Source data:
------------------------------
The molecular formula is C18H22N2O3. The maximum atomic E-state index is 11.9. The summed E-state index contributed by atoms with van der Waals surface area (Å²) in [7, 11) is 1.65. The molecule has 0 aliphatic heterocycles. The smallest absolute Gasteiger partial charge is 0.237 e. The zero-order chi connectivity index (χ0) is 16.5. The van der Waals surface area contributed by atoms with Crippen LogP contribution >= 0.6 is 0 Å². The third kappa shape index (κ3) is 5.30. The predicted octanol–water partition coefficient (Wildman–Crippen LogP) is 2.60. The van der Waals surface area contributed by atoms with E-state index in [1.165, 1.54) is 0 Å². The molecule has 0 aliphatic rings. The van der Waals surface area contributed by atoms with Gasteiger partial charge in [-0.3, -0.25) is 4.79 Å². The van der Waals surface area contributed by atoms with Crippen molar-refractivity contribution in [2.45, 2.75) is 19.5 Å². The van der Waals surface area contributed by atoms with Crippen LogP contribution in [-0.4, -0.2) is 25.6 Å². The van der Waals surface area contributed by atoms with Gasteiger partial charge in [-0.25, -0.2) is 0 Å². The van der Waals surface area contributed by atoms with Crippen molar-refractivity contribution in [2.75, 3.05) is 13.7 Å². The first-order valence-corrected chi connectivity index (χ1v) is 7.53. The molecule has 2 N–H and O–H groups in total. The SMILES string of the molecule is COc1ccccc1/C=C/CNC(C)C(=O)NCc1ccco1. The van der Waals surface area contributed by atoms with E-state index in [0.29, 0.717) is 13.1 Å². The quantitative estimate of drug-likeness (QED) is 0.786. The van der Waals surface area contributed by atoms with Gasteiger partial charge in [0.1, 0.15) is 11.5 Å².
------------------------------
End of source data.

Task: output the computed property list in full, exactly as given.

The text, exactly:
The molecular formula is C18H22N2O3. The maximum atomic E-state index is 11.9. The summed E-state index contributed by atoms with van der Waals surface area (Å²) in [7, 11) is 1.65. The molecule has 0 aliphatic heterocycles. The smallest absolute Gasteiger partial charge is 0.237 e. The zero-order chi connectivity index (χ0) is 16.5. The van der Waals surface area contributed by atoms with Crippen LogP contribution >= 0.6 is 0 Å². The third kappa shape index (κ3) is 5.30. The predicted octanol–water partition coefficient (Wildman–Crippen LogP) is 2.60. The van der Waals surface area contributed by atoms with E-state index in [1.165, 1.54) is 0 Å². The molecule has 0 aliphatic rings. The van der Waals surface area contributed by atoms with Gasteiger partial charge in [-0.3, -0.25) is 4.79 Å². The van der Waals surface area contributed by atoms with Crippen molar-refractivity contribution in [2.45, 2.75) is 19.5 Å². The van der Waals surface area contributed by atoms with Crippen LogP contribution in [-0.4, -0.2) is 25.6 Å². The van der Waals surface area contributed by atoms with Gasteiger partial charge in [-0.25, -0.2) is 0 Å². The van der Waals surface area contributed by atoms with Crippen molar-refractivity contribution in [2.75, 3.05) is 13.7 Å². The first-order valence-corrected chi connectivity index (χ1v) is 7.53. The molecule has 2 N–H and O–H groups in total. The SMILES string of the molecule is COc1ccccc1/C=C/CNC(C)C(=O)NCc1ccco1. The van der Waals surface area contributed by atoms with E-state index in [0.29, 0.717) is 13.1 Å². The quantitative estimate of drug-likeness (QED) is 0.786. The van der Waals surface area contributed by atoms with Gasteiger partial charge in [0.1, 0.15) is 11.5 Å².